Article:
Dave Klein is just another aspect of this, albeit on a much smaller scale. For all of the marketing of candy as an innocent treat, the reality is that the business of candy is as full of greed as well as victims of that greed as any other industry.

Locavorism Hatin’ from an MIT PhD.

Arnold Kling, an adjunct scholar with the Cato Institute and a member of the Financial Markets Working Group at the Mercatus Center at George Mason University , gives his two cents on locavorism:

Ed Glaeser writes about another one of my pet peeves, locavorism. I always tell locavores that they should go further and only buy clothes made from local materials. Only use computers made from local materials. In fact, they should only consume goods that we can make ourselves using materials we can find on their own property.

I’m not exactly sure what article Kling was reading, but the Glaeser piece is more about population density and greenhouse gas emissions than it is about the economic efficiency of the current model versus one that locavore advocates wish were in place.

Now I have my own issues with locavorism, don’t get me wrong. Most of them have to do with the ability for the great majority of us to do without rather than demand access to one product or another. For example, here in the great state of Washington, there’s precious little practical reason to have bananas in December, yet not only do we get these non-locally grown products in the winter months, we get them year round. At some point, if locavorism is to be taken to its extreme, the need for bananas in December will have to be addressed in some manner.

This brings up two more points however:

1) The reason why we have bananas in December (and any multitude of other products in their off-season) is a simple one – there’s a demand for it. And when there’s demand, the marketplace will find a way to address that demand.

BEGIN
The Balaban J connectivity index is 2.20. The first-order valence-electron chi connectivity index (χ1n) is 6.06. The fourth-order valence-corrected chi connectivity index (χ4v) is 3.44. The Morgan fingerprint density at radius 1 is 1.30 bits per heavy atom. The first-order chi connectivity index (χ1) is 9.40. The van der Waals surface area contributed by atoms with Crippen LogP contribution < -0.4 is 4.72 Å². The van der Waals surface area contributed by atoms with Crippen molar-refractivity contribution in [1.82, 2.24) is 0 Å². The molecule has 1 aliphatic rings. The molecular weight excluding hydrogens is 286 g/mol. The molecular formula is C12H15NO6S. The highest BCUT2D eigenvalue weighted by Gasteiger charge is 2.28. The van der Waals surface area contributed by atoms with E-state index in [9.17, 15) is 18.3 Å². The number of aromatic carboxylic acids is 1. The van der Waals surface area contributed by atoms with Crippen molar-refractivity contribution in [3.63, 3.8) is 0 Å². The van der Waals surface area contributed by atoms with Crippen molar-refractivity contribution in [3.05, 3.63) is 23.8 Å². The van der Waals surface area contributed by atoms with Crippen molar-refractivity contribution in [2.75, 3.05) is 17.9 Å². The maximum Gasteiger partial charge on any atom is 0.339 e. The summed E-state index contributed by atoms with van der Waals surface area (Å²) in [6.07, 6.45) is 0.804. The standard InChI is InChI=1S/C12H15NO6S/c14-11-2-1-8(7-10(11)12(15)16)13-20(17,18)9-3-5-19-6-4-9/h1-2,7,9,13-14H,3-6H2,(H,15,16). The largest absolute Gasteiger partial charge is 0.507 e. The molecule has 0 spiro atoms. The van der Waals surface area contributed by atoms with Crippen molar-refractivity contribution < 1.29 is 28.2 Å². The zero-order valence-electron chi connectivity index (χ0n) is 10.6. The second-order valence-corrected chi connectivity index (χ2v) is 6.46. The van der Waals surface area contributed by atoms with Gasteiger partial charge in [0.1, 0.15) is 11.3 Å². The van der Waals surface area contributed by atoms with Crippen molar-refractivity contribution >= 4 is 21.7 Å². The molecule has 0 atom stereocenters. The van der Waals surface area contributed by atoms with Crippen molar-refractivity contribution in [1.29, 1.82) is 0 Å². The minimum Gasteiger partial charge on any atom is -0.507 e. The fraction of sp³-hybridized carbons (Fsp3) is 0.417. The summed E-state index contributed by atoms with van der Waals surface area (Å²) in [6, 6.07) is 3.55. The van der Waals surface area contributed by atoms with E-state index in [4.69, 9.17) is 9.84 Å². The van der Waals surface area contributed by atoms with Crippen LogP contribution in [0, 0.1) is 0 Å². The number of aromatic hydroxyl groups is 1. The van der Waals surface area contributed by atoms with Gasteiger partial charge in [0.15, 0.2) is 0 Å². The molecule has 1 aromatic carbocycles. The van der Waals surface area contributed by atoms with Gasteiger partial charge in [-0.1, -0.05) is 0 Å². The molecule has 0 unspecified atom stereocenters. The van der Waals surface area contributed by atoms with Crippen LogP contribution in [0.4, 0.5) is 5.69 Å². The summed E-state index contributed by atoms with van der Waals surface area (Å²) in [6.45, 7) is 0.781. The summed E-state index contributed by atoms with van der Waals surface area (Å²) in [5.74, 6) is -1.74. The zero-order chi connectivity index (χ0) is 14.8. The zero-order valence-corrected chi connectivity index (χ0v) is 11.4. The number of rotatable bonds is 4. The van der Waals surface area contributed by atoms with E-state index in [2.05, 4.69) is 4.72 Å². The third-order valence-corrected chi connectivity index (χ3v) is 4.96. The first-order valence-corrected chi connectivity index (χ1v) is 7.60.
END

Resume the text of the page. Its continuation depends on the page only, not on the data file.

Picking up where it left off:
2) The great majority of locavorists (I think I just made up that word) aren’t advocating for a 100-mile diet 365 days a year. Most are more than willing to account for marketplace demands for one product or another. From what I’ve read and heard, most are simply willing to spend their money supporting their community (defined as either city, county, state, or region), rather than some corporate entity found thousands of miles away.

That isn’t to say that there aren’t environmental arguments to be made in the defense of locavorism. There most certainly are. But the underlying theme I keep hearing is that there’s more value in spending money in the community that there is spending it elsewhere.

Let me point to an info-graphic that I referred to back last November:

What this is saying is that there is an increase of investment in local community to the tune of 25% versus spending on imported articles. That’s a huge difference, and one which should make local governments take notice. Of course the Arnold Kling’s of the world would argue that there’s no such thing as regional self-sufficiency any more, and the the global marketplace is what allows us to get our computers, clothes, and yes, even bananas in winter.

There’s a reason why locavorism has started in (and has primarily focused on) food: With minimal investment anyone can get into the food industry. At its minimum, one only needs a garden or a kitchen, and some interaction with the local governments. That 50 year old woman canning pickles in her kitchen using cucumbers from her garden to sell at the farmers market is as much a part of the local food movement as the farm supplying local restaurants with organic vegetables. The bar for entering the computer or textile industries is far higher.

Ultimately, the question comes down to this – While there may be short term benefits for spending $1.50 on a jar of pickles from Vlasic versus the $1.80 jar from Marge at the farmers market, in the long term, I should get a 25% return to the community when buying from Marge. That’s a no-brainer for me.

There are other nuances to this discussion to be made, for certain. But the point of this post is to demonstrate that dismissing locavorism out of hand seems careless. There are aspects of this philosophy which go beyond those of environment. For me, ultimately, it’s to recognize one’s civic responsibility to ensure the economic stability (and growth) of where they live. Everything beyond that point is merely locally-produced icing on the cake.

Dim Sum: Xian Zhu Neu Rou (Meat Balls)

Noble Court – Bellevue, WA – 6/6/2011

Name: Xian Zhu Neu Rou
Primary Ingredient(s): Beef
Type of Dish: Meat
Method of Preparation: Steamed

I haven’t done one of these in a while, so it is time.